It's crucial for everyone in our community to know that leaving opportunities for health coverage on the table and trying to get along without health care only exacerbates the various health issues that already disproportionately impact LGBT people
When 'CSI: NY' actor Hill Harper decided to pen a tome to inspire and uplift young African American men, he was confronted by plenty of naysayers. At his New York book-launch party for 'Letters to a Young Brother: MANifest Your Destiny,' the Harvard-educated author talked about the numerous people who told him young black people don't read. Instead of letting the negative comments dissuade him from writing, Harper stood firm in his belief that he had a message that young people needed to hear.
"I knew I could get an effective message across to our amazing young people. I am happy to know that both of my books have become [New York Times] best sellers, because that indicates to me that statistics and stereotypes can be overcome."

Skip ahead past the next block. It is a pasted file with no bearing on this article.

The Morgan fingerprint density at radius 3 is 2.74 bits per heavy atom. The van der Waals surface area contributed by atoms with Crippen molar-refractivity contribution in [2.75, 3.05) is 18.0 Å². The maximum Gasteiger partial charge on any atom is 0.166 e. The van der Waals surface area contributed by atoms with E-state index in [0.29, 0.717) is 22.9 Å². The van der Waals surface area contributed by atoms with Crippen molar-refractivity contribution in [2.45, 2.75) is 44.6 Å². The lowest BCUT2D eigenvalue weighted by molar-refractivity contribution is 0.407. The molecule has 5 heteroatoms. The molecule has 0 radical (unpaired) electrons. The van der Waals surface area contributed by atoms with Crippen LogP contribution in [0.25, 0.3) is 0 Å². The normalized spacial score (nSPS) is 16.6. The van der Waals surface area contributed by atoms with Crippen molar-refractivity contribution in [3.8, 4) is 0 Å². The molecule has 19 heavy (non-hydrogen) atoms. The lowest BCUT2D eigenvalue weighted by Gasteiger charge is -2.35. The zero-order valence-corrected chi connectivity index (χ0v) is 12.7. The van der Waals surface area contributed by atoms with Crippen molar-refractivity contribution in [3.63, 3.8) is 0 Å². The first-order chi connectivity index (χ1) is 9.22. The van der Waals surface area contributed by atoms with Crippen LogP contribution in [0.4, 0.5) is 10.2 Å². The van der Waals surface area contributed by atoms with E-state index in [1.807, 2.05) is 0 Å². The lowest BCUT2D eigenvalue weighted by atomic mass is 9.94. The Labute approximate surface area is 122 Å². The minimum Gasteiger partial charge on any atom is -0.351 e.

Harper's 2006 debut, inspired by Rainer Maria Rilke's 'Letters to a Young Poet,' includes advice from the likes of his Harvard Law classmate President Barack Obama, as well as rap star Nas and tennis great Venus Williams.
In 2008, Harper's second offering, 'Letters to a Young Sister: DeFINE Your Destiny,' followed. The book, which was designed to inspire young women and is written in letter format, features advice from influential black women like First Lady Michelle Obama, Nikki Giovanni and Ruby Dee.
Now, the 43-year-old, who notes that his biggest struggle in dating has been how much time he spends on the road, is hoping to switch gears and talk about relationships in his new book, 'The Conversation: How Black Men and Women Can Build Trusting Relationships.'
"My last two books, 'Letters to a Young Brother' and 'Letters to a Young Sister,' relied heavily on contributions from well-known men and women who had wisdom to impart to and inspire our youth. 'The Conversation,' however, is different," he clarified.